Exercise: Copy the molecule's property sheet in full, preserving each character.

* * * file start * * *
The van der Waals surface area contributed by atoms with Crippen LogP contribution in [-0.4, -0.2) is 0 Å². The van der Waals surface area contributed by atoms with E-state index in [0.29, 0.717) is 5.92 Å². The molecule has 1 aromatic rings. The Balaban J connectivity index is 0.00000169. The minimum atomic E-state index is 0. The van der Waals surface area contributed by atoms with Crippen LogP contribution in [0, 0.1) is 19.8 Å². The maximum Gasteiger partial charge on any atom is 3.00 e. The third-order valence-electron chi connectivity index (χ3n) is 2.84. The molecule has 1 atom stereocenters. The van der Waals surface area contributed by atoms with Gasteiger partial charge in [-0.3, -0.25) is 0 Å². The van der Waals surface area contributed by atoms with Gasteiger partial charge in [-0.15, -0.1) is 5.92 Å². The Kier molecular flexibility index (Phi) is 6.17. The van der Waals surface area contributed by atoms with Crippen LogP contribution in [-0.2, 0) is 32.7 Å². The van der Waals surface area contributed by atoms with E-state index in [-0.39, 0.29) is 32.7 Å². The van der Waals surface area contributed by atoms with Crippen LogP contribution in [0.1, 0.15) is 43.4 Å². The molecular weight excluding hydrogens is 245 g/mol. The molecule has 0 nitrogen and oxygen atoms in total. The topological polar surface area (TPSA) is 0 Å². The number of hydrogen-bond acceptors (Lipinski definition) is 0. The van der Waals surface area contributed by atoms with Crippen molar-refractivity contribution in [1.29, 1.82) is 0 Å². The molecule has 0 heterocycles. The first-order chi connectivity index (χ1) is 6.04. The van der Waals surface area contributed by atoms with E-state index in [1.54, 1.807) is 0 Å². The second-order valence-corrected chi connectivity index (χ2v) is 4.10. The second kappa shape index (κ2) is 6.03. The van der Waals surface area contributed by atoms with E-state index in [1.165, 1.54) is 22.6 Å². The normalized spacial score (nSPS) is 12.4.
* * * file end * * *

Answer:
The van der Waals surface area contributed by atoms with Crippen LogP contribution in [-0.4, -0.2) is 0 Å². The van der Waals surface area contributed by atoms with E-state index in [0.29, 0.717) is 5.92 Å². The molecule has 1 aromatic rings. The Balaban J connectivity index is 0.00000169. The minimum atomic E-state index is 0. The van der Waals surface area contributed by atoms with Crippen LogP contribution in [0, 0.1) is 19.8 Å². The maximum Gasteiger partial charge on any atom is 3.00 e. The third-order valence-electron chi connectivity index (χ3n) is 2.84. The molecule has 1 atom stereocenters. The van der Waals surface area contributed by atoms with Gasteiger partial charge in [-0.3, -0.25) is 0 Å². The van der Waals surface area contributed by atoms with Gasteiger partial charge in [-0.15, -0.1) is 5.92 Å². The Kier molecular flexibility index (Phi) is 6.17. The van der Waals surface area contributed by atoms with Crippen LogP contribution in [-0.2, 0) is 32.7 Å². The van der Waals surface area contributed by atoms with E-state index in [-0.39, 0.29) is 32.7 Å². The van der Waals surface area contributed by atoms with Crippen LogP contribution in [0.1, 0.15) is 43.4 Å². The molecular weight excluding hydrogens is 245 g/mol. The molecule has 0 nitrogen and oxygen atoms in total. The topological polar surface area (TPSA) is 0 Å². The number of hydrogen-bond acceptors (Lipinski definition) is 0. The van der Waals surface area contributed by atoms with Crippen molar-refractivity contribution in [1.29, 1.82) is 0 Å². The molecule has 0 heterocycles. The first-order chi connectivity index (χ1) is 6.04. The van der Waals surface area contributed by atoms with E-state index in [1.54, 1.807) is 0 Å². The second-order valence-corrected chi connectivity index (χ2v) is 4.10. The second kappa shape index (κ2) is 6.03. The van der Waals surface area contributed by atoms with E-state index in [1.165, 1.54) is 22.6 Å². The normalized spacial score (nSPS) is 12.4.